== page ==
The objective of the study was to evaluate the effect of neoadjuvant chemotherapy on the survival of patients with oropharyngeal cancer. Patients with a squamous cell carcinoma of the oropharynx for whom curative radiotherapy or surgery was considered feasible were entered in a multicentric randomized trial comparing neoadjuvant chemotherapy followed by loco-regional treatment to the same loco-regional treatment without chemotherapy. The loco-regional treatment consisted either of surgery plus plus radiotherapy or of radiotherapy alone. Three cycles of chemotherapy consisting of Cisplatin (100 mg/m2) on day 1 followed by a 24-hour i.v. infusion of fluorouracil (1000 mg/m2/day) for 5 days were delivered every 21 days. 2-3 weeks after the end of chemotherapy, local treatment was performed. The trial was conducted by the Groupe d'Etude des Tumeurs de la Tte Et du Cou (GETTEC). A total of 318 patients were enrolled in the study between 1986 and 1992. Overall survival was significantly better (P = 0.03) in the neoadjuvant chemotherapy group than in the control group, with a median survival of 5.1 years versus 3.3 years in the no chemotherapy group. The effect of neoadjuvant chemotherapy on event-free survival was smaller and of borderline significance (P = 0.11). Stratification of the results on the type of local treatment, surgery plus radiotherapy or radiotherapy alone, did not reveal any heterogeneity in the effect of chemotherapy. PMID:11189100

  2. Group trauma-informed treatment for adolescent psychiatric inpatients: a preliminary uncontrolled trial.

    PubMed

    Gudio, Omar G; Weis, J Rebecca; Havens, Jennifer F; Biggs, Emily A; Diamond, Ursula N; Marr, Mollie; Jackson, Christie; Cloitre, Marylene

    2014-08-01

    Despite high rates of trauma exposure (46%-96%) and significant posttraumatic stress disorder (PTSD; 21%-29%) symptoms in adolescent psychiatric inpatients, there is a dearth of research on effective interventions delivered in inpatient settings. The current report describes the development of Brief STAIR-A, a repeatable 3-module version of skills training in affective and interpersonal regulation (STAIR) developed for adolescents in inpatient care. An uncontrolled design was used to conduct a preliminary examination of the group intervention's effectiveness. Adolescent psychiatric inpatients (N = 38; ages 12 years-17 years) admitted to a public hospital participated in Brief STAIR-A and attended a median of 6 sessions (range 3-36). They completed measures of PTSD and depressive symptom severity, coping skill use, and coping efficacy upon admission and again prior to discharge. Participants reported significant reductions in symptom severity (d = 0.65-0.67), no change in the absolute level of coping skills used (d = 0.16), but greater coping efficacy when discharged from care (d = 0.75). Results from this pilot study suggest that this brief group treatment shows promise for treating adolescents' trauma-related difficulties in inpatient psychiatry settings, but additional research examining its effectiveness is essential. PMID:25070927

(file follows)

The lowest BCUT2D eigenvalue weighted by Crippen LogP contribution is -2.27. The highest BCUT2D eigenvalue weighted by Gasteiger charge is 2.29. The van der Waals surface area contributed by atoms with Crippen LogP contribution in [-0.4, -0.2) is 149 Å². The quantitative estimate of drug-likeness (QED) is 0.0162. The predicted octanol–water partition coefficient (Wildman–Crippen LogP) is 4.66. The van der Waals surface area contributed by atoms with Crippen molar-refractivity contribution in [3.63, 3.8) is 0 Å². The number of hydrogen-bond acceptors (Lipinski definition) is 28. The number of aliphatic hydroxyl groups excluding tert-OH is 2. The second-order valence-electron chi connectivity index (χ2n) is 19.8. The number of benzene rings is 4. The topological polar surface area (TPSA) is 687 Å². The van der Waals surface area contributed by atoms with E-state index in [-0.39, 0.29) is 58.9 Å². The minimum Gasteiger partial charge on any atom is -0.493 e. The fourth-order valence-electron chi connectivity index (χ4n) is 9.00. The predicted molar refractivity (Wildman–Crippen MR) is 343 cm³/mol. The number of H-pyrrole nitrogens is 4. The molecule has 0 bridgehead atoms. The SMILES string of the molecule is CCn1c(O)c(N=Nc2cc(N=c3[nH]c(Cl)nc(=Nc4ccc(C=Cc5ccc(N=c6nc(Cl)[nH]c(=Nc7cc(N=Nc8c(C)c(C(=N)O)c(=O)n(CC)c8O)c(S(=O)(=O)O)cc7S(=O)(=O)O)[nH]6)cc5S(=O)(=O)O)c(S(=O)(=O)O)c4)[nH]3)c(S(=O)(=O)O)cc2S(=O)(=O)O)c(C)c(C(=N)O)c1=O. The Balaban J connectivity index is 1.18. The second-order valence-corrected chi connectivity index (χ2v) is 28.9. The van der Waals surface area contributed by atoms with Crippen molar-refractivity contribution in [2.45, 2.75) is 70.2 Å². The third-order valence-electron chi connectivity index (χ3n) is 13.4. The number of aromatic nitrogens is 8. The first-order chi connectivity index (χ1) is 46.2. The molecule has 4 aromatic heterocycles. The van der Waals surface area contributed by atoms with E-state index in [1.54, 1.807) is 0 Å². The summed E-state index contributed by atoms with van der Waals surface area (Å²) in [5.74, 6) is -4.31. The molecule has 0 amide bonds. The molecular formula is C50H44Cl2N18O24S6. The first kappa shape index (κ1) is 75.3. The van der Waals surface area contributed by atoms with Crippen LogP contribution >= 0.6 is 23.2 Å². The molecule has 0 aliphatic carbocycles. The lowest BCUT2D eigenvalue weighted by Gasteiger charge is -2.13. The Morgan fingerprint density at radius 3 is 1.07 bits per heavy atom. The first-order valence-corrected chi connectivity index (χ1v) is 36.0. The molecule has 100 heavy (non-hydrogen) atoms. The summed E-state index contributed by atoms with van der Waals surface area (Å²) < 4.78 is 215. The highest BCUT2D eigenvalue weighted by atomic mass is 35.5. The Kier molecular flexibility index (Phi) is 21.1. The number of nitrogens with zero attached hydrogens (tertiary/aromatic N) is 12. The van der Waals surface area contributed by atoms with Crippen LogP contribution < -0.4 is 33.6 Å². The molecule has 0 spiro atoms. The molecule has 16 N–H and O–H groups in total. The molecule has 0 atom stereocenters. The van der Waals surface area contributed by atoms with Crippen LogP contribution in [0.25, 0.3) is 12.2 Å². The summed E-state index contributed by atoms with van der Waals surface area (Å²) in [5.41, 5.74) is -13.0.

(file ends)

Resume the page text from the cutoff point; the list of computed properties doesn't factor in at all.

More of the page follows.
3. Environmental studies group. Annual report for 1978

    SciTech Connect

    Hunt, D. C.; Hurley, J. D.

    1980-08-21

    Group projects included radioecological studies of aquatic and terrestrial systems, land management activities, foodstuff monitoring, dust transport studies including fugitive dust measurements and modeling, and several support programs involving evaluation of the plant's ambient air samplers and airborne tritium monitoring techniques. Some salient results from the several project reports include determination of an appropriate model for mechanically generated fugitive dust dispersion, a radionuclide inventory of Smart Ditch Pond (Pond D-1), a coefficient of community determination for two terrestrial sample plots on the plant site buffer zone, a natality and mortality rate determination for fawns in the plant deer herd (including one positive coyote-kill determination), inlet loss and filter paper collection efficiencies for the plant ambient air samplers, and differential tritium sampling measurements of the vapor in Building 771 stack effluent.

  4. Acupuncture for patients with mild hypertension: study protocol of an open-label multicenter randomized controlled trial